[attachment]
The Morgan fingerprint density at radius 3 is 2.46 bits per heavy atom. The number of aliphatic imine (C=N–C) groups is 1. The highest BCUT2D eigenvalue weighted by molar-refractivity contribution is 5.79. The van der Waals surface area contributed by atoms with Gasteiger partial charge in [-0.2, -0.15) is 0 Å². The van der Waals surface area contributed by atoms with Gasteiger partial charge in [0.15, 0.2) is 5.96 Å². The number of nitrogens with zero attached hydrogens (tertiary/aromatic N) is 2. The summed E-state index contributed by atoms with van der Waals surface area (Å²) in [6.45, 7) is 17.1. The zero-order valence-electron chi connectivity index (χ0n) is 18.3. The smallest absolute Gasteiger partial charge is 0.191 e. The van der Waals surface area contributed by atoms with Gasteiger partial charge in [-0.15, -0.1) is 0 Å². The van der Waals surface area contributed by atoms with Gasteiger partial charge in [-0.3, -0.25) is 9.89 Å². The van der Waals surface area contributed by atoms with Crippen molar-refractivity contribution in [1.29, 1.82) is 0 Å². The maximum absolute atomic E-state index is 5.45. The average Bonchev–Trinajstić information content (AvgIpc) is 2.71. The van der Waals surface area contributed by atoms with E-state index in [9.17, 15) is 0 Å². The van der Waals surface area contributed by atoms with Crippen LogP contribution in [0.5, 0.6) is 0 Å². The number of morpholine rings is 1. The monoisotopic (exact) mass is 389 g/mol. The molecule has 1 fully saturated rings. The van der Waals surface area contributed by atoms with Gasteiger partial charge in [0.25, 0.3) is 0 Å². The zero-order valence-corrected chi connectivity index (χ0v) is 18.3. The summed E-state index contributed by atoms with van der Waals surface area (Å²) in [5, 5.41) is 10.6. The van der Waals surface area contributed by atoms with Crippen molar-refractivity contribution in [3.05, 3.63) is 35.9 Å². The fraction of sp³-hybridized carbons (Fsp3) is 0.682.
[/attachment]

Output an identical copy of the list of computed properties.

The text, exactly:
The Morgan fingerprint density at radius 3 is 2.46 bits per heavy atom. The number of aliphatic imine (C=N–C) groups is 1. The highest BCUT2D eigenvalue weighted by molar-refractivity contribution is 5.79. The van der Waals surface area contributed by atoms with Gasteiger partial charge in [-0.2, -0.15) is 0 Å². The van der Waals surface area contributed by atoms with Gasteiger partial charge in [0.15, 0.2) is 5.96 Å². The number of nitrogens with zero attached hydrogens (tertiary/aromatic N) is 2. The summed E-state index contributed by atoms with van der Waals surface area (Å²) in [6.45, 7) is 17.1. The zero-order valence-electron chi connectivity index (χ0n) is 18.3. The smallest absolute Gasteiger partial charge is 0.191 e. The van der Waals surface area contributed by atoms with Gasteiger partial charge in [-0.15, -0.1) is 0 Å². The van der Waals surface area contributed by atoms with Gasteiger partial charge in [-0.3, -0.25) is 9.89 Å². The van der Waals surface area contributed by atoms with Crippen molar-refractivity contribution in [1.29, 1.82) is 0 Å². The maximum absolute atomic E-state index is 5.45. The average Bonchev–Trinajstić information content (AvgIpc) is 2.71. The van der Waals surface area contributed by atoms with E-state index in [9.17, 15) is 0 Å². The van der Waals surface area contributed by atoms with Crippen LogP contribution in [0.5, 0.6) is 0 Å². The number of morpholine rings is 1. The monoisotopic (exact) mass is 389 g/mol. The molecule has 1 fully saturated rings. The van der Waals surface area contributed by atoms with Gasteiger partial charge in [0.25, 0.3) is 0 Å². The zero-order valence-corrected chi connectivity index (χ0v) is 18.3. The summed E-state index contributed by atoms with van der Waals surface area (Å²) in [5, 5.41) is 10.6. The van der Waals surface area contributed by atoms with Crippen molar-refractivity contribution in [3.05, 3.63) is 35.9 Å². The fraction of sp³-hybridized carbons (Fsp3) is 0.682.